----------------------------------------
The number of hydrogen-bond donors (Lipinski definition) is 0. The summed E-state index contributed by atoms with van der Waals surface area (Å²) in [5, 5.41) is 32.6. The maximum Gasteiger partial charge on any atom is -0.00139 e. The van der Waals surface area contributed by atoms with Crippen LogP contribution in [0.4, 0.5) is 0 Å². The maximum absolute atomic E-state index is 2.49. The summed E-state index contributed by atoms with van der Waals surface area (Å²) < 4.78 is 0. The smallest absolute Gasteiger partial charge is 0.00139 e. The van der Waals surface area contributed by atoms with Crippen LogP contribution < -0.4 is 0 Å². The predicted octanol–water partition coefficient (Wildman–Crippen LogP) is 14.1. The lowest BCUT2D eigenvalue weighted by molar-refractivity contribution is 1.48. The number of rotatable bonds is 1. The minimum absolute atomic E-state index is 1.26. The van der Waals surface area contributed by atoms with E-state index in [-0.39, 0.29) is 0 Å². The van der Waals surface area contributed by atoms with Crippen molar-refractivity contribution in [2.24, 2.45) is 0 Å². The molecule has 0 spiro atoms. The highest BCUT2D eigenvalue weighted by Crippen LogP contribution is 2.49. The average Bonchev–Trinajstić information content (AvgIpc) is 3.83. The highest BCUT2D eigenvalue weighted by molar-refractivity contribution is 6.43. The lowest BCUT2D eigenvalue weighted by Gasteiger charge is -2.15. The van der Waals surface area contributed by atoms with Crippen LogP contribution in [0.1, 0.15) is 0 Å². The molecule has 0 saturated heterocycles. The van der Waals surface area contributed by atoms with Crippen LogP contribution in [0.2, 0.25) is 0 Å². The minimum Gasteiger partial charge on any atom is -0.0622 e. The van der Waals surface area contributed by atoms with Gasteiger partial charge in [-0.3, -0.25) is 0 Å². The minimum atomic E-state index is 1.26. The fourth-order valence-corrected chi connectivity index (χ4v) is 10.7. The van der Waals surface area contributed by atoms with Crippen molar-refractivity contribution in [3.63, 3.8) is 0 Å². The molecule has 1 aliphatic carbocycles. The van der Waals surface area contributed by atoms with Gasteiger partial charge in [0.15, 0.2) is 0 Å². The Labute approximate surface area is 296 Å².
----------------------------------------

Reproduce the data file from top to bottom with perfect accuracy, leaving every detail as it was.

The number of hydrogen-bond donors (Lipinski definition) is 0. The summed E-state index contributed by atoms with van der Waals surface area (Å²) in [5, 5.41) is 32.6. The maximum Gasteiger partial charge on any atom is -0.00139 e. The van der Waals surface area contributed by atoms with Crippen LogP contribution in [0.4, 0.5) is 0 Å². The maximum absolute atomic E-state index is 2.49. The summed E-state index contributed by atoms with van der Waals surface area (Å²) < 4.78 is 0. The smallest absolute Gasteiger partial charge is 0.00139 e. The van der Waals surface area contributed by atoms with Crippen LogP contribution < -0.4 is 0 Å². The predicted octanol–water partition coefficient (Wildman–Crippen LogP) is 14.1. The lowest BCUT2D eigenvalue weighted by molar-refractivity contribution is 1.48. The number of rotatable bonds is 1. The minimum absolute atomic E-state index is 1.26. The van der Waals surface area contributed by atoms with E-state index in [-0.39, 0.29) is 0 Å². The van der Waals surface area contributed by atoms with Crippen molar-refractivity contribution in [2.24, 2.45) is 0 Å². The molecule has 0 spiro atoms. The highest BCUT2D eigenvalue weighted by Crippen LogP contribution is 2.49. The average Bonchev–Trinajstić information content (AvgIpc) is 3.83. The highest BCUT2D eigenvalue weighted by molar-refractivity contribution is 6.43. The lowest BCUT2D eigenvalue weighted by Gasteiger charge is -2.15. The van der Waals surface area contributed by atoms with Crippen LogP contribution in [0.1, 0.15) is 0 Å². The molecule has 0 saturated heterocycles. The van der Waals surface area contributed by atoms with Crippen LogP contribution in [0.2, 0.25) is 0 Å². The minimum Gasteiger partial charge on any atom is -0.0622 e. The van der Waals surface area contributed by atoms with Gasteiger partial charge in [-0.3, -0.25) is 0 Å². The minimum atomic E-state index is 1.26. The fourth-order valence-corrected chi connectivity index (χ4v) is 10.7. The van der Waals surface area contributed by atoms with Crippen molar-refractivity contribution in [3.63, 3.8) is 0 Å². The molecule has 1 aliphatic carbocycles. The van der Waals surface area contributed by atoms with Gasteiger partial charge in [0.15, 0.2) is 0 Å². The Labute approximate surface area is 296 Å².